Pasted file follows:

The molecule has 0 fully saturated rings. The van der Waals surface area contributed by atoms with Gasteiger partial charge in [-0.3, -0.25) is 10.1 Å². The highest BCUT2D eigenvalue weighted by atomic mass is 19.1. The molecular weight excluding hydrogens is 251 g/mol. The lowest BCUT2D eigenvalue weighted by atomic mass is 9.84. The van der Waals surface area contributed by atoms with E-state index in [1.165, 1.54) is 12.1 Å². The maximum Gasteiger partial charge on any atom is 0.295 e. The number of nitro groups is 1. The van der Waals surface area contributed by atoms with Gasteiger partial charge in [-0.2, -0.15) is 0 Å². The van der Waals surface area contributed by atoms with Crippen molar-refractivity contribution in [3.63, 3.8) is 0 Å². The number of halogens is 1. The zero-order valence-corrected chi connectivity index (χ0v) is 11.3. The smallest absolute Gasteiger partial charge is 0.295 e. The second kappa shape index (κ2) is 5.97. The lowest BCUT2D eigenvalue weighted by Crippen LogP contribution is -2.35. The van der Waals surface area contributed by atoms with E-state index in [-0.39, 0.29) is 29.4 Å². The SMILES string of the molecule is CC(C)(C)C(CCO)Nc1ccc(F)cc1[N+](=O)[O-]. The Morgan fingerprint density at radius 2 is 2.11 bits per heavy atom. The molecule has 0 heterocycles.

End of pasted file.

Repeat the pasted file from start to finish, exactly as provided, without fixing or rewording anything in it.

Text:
The molecule has 0 fully saturated rings. The van der Waals surface area contributed by atoms with Gasteiger partial charge in [-0.3, -0.25) is 10.1 Å². The highest BCUT2D eigenvalue weighted by atomic mass is 19.1. The molecular weight excluding hydrogens is 251 g/mol. The lowest BCUT2D eigenvalue weighted by atomic mass is 9.84. The van der Waals surface area contributed by atoms with E-state index in [1.165, 1.54) is 12.1 Å². The maximum Gasteiger partial charge on any atom is 0.295 e. The number of nitro groups is 1. The van der Waals surface area contributed by atoms with Gasteiger partial charge in [-0.2, -0.15) is 0 Å². The van der Waals surface area contributed by atoms with Crippen molar-refractivity contribution in [3.63, 3.8) is 0 Å². The number of halogens is 1. The zero-order valence-corrected chi connectivity index (χ0v) is 11.3. The smallest absolute Gasteiger partial charge is 0.295 e. The second kappa shape index (κ2) is 5.97. The lowest BCUT2D eigenvalue weighted by Crippen LogP contribution is -2.35. The van der Waals surface area contributed by atoms with E-state index in [-0.39, 0.29) is 29.4 Å². The SMILES string of the molecule is CC(C)(C)C(CCO)Nc1ccc(F)cc1[N+](=O)[O-]. The Morgan fingerprint density at radius 2 is 2.11 bits per heavy atom. The molecule has 0 heterocycles.